Editorial: Don't invite competitive escalation of administrator pay
As teenagers look to college and the type of career they want to pursue, they might want to consider becoming a municipal administrator in the suburbs. Sure, the job has long hours and a lot of stress, but it carries some impressive financial perks, too, especially in towns trying to keep up with the Joneses, so to speak, in terms of salaries and benefits.
A recent Daily Herald analysis of 74 suburbs in six counties showed most suburban municipal administrators are receiving raises this year. Some of those increases are $6,000 and more, including several as large as $10,000.
It is a public sector job, in which 10 of the 74 municipal administrators studied have a base salary of more than the $180,000 paid to the governor of the state. And that doesn't include additional income from bonuses and allowances for houses, cars and clothes.
Such healthy pay increases are a bit startling considering many suburban residents are still out of work and many others still have pay freezes or are getting by on far smaller raises. They also come at a time when local property taxes that many residents find are already too high show no signs of decreasing.
We're not disputing the important responsibility administrators assume for day-to-day operation of their municipalities. They tackle complex issues, are charged with balancing budgets in the face of falling revenues and must answer to the egos and political whims of seated mayors and boards.
However, we have concerns with the size of many of the increases outlined in the analysis and the system for determining those raises. At least part of that system, the Daily Herald's Suburban Tax Watchdog reporter Jake Griffin learned, is based on what's paid in neighboring suburbs. That practice sets unnecessary and expensive precedents.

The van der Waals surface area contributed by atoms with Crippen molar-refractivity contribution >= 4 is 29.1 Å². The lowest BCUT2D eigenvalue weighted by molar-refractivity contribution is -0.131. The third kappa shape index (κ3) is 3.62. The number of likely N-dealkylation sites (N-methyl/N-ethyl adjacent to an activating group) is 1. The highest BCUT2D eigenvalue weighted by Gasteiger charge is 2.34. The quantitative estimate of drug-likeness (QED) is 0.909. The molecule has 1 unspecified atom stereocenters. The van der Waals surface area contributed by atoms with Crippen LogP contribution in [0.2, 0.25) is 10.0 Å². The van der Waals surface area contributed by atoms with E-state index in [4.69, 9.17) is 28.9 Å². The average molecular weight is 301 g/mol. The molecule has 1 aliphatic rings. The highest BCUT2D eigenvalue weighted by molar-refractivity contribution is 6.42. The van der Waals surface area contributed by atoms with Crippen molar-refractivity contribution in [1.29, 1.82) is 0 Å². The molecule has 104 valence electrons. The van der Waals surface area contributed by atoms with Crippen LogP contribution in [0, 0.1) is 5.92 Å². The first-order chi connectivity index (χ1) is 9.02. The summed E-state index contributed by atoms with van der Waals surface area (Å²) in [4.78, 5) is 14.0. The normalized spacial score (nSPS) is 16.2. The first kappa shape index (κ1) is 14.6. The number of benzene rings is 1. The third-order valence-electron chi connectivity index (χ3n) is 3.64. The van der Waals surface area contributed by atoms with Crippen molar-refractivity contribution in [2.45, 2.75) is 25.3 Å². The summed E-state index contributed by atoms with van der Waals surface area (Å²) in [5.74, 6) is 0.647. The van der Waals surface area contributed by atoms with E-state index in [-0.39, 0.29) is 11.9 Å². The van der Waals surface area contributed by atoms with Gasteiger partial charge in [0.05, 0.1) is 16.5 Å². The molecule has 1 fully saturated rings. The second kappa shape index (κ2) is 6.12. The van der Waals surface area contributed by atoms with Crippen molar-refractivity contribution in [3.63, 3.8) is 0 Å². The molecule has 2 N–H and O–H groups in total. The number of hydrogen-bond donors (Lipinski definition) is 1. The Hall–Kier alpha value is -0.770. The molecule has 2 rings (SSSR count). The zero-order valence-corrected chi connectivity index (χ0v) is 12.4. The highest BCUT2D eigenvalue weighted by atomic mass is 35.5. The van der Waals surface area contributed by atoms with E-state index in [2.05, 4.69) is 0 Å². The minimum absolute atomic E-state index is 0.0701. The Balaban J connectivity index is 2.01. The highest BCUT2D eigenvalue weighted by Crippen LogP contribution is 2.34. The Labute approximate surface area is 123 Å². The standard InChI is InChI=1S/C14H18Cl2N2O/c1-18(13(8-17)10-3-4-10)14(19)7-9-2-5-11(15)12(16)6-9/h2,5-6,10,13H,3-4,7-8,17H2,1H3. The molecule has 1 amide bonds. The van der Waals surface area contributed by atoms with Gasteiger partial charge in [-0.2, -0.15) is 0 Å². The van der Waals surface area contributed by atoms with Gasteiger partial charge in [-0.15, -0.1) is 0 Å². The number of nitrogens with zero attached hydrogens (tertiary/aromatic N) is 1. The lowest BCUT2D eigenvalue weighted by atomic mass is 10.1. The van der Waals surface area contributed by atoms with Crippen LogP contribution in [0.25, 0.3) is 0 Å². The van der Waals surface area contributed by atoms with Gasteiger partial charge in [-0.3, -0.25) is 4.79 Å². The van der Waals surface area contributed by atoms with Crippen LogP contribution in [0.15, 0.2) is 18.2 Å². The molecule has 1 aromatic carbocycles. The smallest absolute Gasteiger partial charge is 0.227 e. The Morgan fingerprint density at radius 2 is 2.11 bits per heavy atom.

"Instead of comparisons to the pay in other towns in the area, I think the way to do things is look at your budget and look at the demand there is for the job," said Steve Stanek, managing editor of the Budget & Tax News at the nonprofit Heartland Institute.
That is sensible thinking. Many of the municipal officials Griffin interviewed readily admitted that what neighboring towns pay administrators is a key factor in determining the salary for the job in their community. Some officials said they didn't need to be the top-paying municipality but didn't want to be the lowest. Others said they didn't want their administrator to leave for greener pastures, even though there was no immediate threat of that happening.
As with any job, salary and benefits for a municipal administrator should be based on what a municipality can afford to pay and what the is job worth. Too much emphasis on comparisons invites a constantly escalating arms race in administrative salaries, and towns need to keep in mind the taxpayer who ultimately is paying the bill.